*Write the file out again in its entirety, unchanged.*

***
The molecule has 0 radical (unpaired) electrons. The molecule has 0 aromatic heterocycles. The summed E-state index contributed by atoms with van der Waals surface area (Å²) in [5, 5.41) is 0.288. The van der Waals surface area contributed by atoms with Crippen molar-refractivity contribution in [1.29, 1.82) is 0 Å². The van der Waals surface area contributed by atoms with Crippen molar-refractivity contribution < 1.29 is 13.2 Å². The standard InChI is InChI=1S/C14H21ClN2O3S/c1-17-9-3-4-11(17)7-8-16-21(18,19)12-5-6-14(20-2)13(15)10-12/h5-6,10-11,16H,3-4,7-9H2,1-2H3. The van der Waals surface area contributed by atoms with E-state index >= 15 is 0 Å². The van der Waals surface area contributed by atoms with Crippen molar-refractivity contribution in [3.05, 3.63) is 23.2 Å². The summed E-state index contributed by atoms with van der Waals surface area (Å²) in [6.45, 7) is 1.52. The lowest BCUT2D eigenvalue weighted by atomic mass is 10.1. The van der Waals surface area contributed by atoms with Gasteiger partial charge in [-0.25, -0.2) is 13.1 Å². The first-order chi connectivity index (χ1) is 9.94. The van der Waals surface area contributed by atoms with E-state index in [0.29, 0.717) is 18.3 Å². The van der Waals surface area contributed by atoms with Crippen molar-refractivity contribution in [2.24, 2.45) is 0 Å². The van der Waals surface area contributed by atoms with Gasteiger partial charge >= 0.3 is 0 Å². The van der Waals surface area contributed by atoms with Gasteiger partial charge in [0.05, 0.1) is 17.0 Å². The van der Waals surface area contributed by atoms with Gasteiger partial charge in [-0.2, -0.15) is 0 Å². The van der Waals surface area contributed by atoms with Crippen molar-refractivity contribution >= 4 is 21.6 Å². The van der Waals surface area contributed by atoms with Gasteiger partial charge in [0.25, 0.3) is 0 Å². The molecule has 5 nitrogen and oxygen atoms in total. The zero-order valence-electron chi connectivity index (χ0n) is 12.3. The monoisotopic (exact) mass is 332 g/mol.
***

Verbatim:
The molecule has 0 radical (unpaired) electrons. The molecule has 0 aromatic heterocycles. The summed E-state index contributed by atoms with van der Waals surface area (Å²) in [5, 5.41) is 0.288. The van der Waals surface area contributed by atoms with Crippen molar-refractivity contribution in [1.29, 1.82) is 0 Å². The van der Waals surface area contributed by atoms with Crippen molar-refractivity contribution < 1.29 is 13.2 Å². The standard InChI is InChI=1S/C14H21ClN2O3S/c1-17-9-3-4-11(17)7-8-16-21(18,19)12-5-6-14(20-2)13(15)10-12/h5-6,10-11,16H,3-4,7-9H2,1-2H3. The van der Waals surface area contributed by atoms with E-state index >= 15 is 0 Å². The van der Waals surface area contributed by atoms with Crippen molar-refractivity contribution in [3.05, 3.63) is 23.2 Å². The summed E-state index contributed by atoms with van der Waals surface area (Å²) in [6.45, 7) is 1.52. The lowest BCUT2D eigenvalue weighted by atomic mass is 10.1. The van der Waals surface area contributed by atoms with Gasteiger partial charge in [-0.25, -0.2) is 13.1 Å². The first-order chi connectivity index (χ1) is 9.94. The van der Waals surface area contributed by atoms with E-state index in [0.29, 0.717) is 18.3 Å². The van der Waals surface area contributed by atoms with Crippen molar-refractivity contribution in [2.24, 2.45) is 0 Å². The van der Waals surface area contributed by atoms with Gasteiger partial charge >= 0.3 is 0 Å². The van der Waals surface area contributed by atoms with Gasteiger partial charge in [0.05, 0.1) is 17.0 Å². The van der Waals surface area contributed by atoms with Gasteiger partial charge in [-0.2, -0.15) is 0 Å². The van der Waals surface area contributed by atoms with Crippen molar-refractivity contribution >= 4 is 21.6 Å². The van der Waals surface area contributed by atoms with Gasteiger partial charge in [0.25, 0.3) is 0 Å². The molecule has 5 nitrogen and oxygen atoms in total. The zero-order valence-electron chi connectivity index (χ0n) is 12.3. The monoisotopic (exact) mass is 332 g/mol.